Mr. Hovhannes Katchaznouni, first Prime Minister of the Independent Armenian Republic, describes this part of history as follows in his 1923 Manifesto: "At the beginning of the Fall of 1914 when Turkey had not yet entered the war but already been making preparations, Armenian revolutionary bands began to be formed in Transcaucasia with great enthusiasm and especially with much uproar... The Armenian Revolutionary Federation had active participation in the formation of the bands and their future military action against Turkey... In the Fall of 1914 Armenian volunteer band organized themselves and fought against the Turks because they could not refrain themselves from fighting. This was an inevitable result of psychology on which the Armenian people had nourished itself during an entire generation; that mentality should have found its expression and did so....The Winter of 1914 and Spring of 1915 were the periods of greatest enthusiasm and hope for all Armenians in the Caucasus including of course the Dashnaktsutiun. We had no doubt the war would end with the complete victory of the Allies; Turkey would be defeated and dismembered and its Armenian population would be liberated. We had embraced Russia wholeheartedly without any compunction. Without any positive basis of fact we believed that the Tzarist government would grant us a more-or-less broad self-government in the Caucasus and in the Armenian vilayets liberated from Turkey as a reward for our loyalty, our efforts and assistance. "

Statistics of the Second Massacre

Statistics regarding the number of Armenians living in Ottoman Anatolia and the number killed are disputed. The lowest numbers are given by Turkish sources and the highest by Armenian sources.

In 1896 the Ottoman government recorded 1,144,000 Armenians living in Anatolia. Professor Justin McCarthy, U.S. historian and expert in Ottoman history, whose books are published by a Turkish organization as well as prestigious university presses such as the Oxford University Press, estimated that there were 1,500,000 Armenians in Anatolia in 1912. According to the Armenian Patriarchate of Constantinople, there were between 1,845,000 and 2,100,000 Armenians in Anatolia in 1914. Estimates range from 1,000,000 given by some Turkish sources to more than 3,500,000 given by some Armenian sources. Arnold J. Toynbee, who served as an intelligence officer during World War I, estimates there were 1,800,000 Armenians living in Anatolia in 1914. Encyclopaedia Britannica took 1,750,000 Armenians living in Anatolia as their estimate, in certain later editions. In 1911, the encyclopedia had figured 1.1 million, and Toynbee estimated less than one million in his 1915 book, "Nationalism and the War," before his services were enlisted in Wellington House.

Estimates for the numbers of Armenians who died during the Second Massacre vary even more. Some Turkish sources claim that 200,000 Armenians died, whereas some Armenian sources number the dead at well over 2,000,000. Talat Pasha, a prominent Young Turk and Grand Vizier from 1917-1918, claimed that the total was 300,000. Toynbee put the number at 600,000 in his 1916 "Treatment" propaganda report. McCarthy independently arrived at the same figure.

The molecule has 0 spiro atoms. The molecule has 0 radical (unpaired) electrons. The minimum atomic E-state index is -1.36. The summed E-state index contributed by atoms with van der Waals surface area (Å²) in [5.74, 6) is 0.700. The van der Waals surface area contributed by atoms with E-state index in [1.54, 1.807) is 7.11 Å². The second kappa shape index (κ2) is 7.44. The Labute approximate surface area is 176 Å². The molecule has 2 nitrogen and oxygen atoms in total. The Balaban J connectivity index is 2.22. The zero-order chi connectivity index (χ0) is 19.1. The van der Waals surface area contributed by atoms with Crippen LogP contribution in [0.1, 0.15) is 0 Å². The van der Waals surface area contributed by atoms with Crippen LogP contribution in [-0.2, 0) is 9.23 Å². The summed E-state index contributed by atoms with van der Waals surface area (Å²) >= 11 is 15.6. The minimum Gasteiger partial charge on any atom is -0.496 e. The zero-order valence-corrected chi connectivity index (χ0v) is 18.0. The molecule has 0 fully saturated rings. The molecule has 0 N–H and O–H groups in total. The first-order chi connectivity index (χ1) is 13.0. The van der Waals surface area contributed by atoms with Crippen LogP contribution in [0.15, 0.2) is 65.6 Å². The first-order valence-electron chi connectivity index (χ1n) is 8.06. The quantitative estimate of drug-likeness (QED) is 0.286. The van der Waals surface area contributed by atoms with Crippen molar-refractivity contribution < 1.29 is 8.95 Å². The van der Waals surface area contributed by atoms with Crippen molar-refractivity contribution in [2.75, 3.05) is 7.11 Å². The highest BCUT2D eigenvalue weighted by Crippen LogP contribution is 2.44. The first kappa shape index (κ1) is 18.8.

Later assessments

Armenians and others around the world recognize April 24 as marking the start of genocide at the hands of the Young Turks.

Some Turkish historians and foreign Ottoman history scholars deny that an event classifiable as state-organised genocide occurred, claiming a lack of evidence pointing Ottoman state involvement. Their claim is that the Armenian deaths resulted from armed conflict, civil war, disease and famine during the turmoil of World War I, when Armenian citizens of Ottoman Empire joined Russian armies to invade eastern provinces of Ottoman Empire. In the same period, 2.5 million other Ottoman citizens have perished as a result of civil-war and disease.

Some supporters of the Turkish version of event have been threatened by Armenian groups, with a wave of assassinations 1970s and 1980s by ASALA and Justice Commandos of the Armenian Genocide terrorist organizations.

The Armenian Genocide is the subject of a 2002 film, Ararat, by Armenian-Canadian director Atom Egoyan.

The American rock band System of a Down, whose members are Armenian in ancestry, wrote the song P.L.U.C.K. (Political Lying Unholy Cowardly Killers), about the Armenian Genocide and its denial as genocide.

On April 21, 2004, the Canadian House of Commons voted to officially recognize and condemn the Armenian Genocide. The motion passed easily by 153 to 68, however, the Liberal-controlled Cabinet was instructed to vote against it. The federal government, in opposing the motion, did not express a position on whether the genocide took place, but rather cited a desire to avoid reopening old wounds and to maintain good relations with Turkey.